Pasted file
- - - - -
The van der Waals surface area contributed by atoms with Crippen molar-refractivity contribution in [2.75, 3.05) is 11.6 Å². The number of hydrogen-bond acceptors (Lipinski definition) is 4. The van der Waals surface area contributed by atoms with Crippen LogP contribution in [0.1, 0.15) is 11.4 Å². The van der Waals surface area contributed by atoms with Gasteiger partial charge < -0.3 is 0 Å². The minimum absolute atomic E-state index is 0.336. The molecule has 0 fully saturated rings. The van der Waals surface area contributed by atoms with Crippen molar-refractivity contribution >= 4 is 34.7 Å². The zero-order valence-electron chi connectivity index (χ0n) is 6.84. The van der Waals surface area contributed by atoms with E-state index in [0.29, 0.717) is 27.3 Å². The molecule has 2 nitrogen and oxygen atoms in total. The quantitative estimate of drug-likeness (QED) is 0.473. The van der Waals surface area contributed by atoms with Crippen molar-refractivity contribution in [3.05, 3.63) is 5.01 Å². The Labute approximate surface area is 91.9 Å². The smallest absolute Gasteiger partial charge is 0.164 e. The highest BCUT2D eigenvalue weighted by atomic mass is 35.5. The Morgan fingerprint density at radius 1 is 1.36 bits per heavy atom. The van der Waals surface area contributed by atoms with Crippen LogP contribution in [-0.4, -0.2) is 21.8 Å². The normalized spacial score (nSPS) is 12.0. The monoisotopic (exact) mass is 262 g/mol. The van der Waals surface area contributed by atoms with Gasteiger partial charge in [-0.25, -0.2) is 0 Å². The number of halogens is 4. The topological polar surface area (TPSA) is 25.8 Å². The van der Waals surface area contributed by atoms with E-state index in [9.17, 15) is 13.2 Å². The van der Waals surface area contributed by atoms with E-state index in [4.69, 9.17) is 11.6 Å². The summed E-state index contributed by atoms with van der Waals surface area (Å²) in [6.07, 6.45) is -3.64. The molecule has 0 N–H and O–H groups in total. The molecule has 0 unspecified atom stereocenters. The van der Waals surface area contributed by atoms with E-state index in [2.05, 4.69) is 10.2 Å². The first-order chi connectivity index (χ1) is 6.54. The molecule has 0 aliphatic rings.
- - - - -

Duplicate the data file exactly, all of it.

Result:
The van der Waals surface area contributed by atoms with Crippen molar-refractivity contribution in [2.75, 3.05) is 11.6 Å². The number of hydrogen-bond acceptors (Lipinski definition) is 4. The van der Waals surface area contributed by atoms with Crippen LogP contribution in [0.1, 0.15) is 11.4 Å². The van der Waals surface area contributed by atoms with Gasteiger partial charge < -0.3 is 0 Å². The minimum absolute atomic E-state index is 0.336. The molecule has 0 fully saturated rings. The van der Waals surface area contributed by atoms with Crippen molar-refractivity contribution >= 4 is 34.7 Å². The zero-order valence-electron chi connectivity index (χ0n) is 6.84. The van der Waals surface area contributed by atoms with E-state index in [0.29, 0.717) is 27.3 Å². The molecule has 2 nitrogen and oxygen atoms in total. The quantitative estimate of drug-likeness (QED) is 0.473. The van der Waals surface area contributed by atoms with Crippen molar-refractivity contribution in [3.05, 3.63) is 5.01 Å². The Labute approximate surface area is 91.9 Å². The smallest absolute Gasteiger partial charge is 0.164 e. The highest BCUT2D eigenvalue weighted by atomic mass is 35.5. The Morgan fingerprint density at radius 1 is 1.36 bits per heavy atom. The van der Waals surface area contributed by atoms with Crippen LogP contribution in [-0.4, -0.2) is 21.8 Å². The normalized spacial score (nSPS) is 12.0. The monoisotopic (exact) mass is 262 g/mol. The van der Waals surface area contributed by atoms with Gasteiger partial charge in [-0.25, -0.2) is 0 Å². The number of halogens is 4. The topological polar surface area (TPSA) is 25.8 Å². The van der Waals surface area contributed by atoms with E-state index in [9.17, 15) is 13.2 Å². The van der Waals surface area contributed by atoms with E-state index in [4.69, 9.17) is 11.6 Å². The summed E-state index contributed by atoms with van der Waals surface area (Å²) in [6.07, 6.45) is -3.64. The molecule has 0 N–H and O–H groups in total. The molecule has 0 unspecified atom stereocenters. The van der Waals surface area contributed by atoms with E-state index in [2.05, 4.69) is 10.2 Å². The first-order chi connectivity index (χ1) is 6.54. The molecule has 0 aliphatic rings.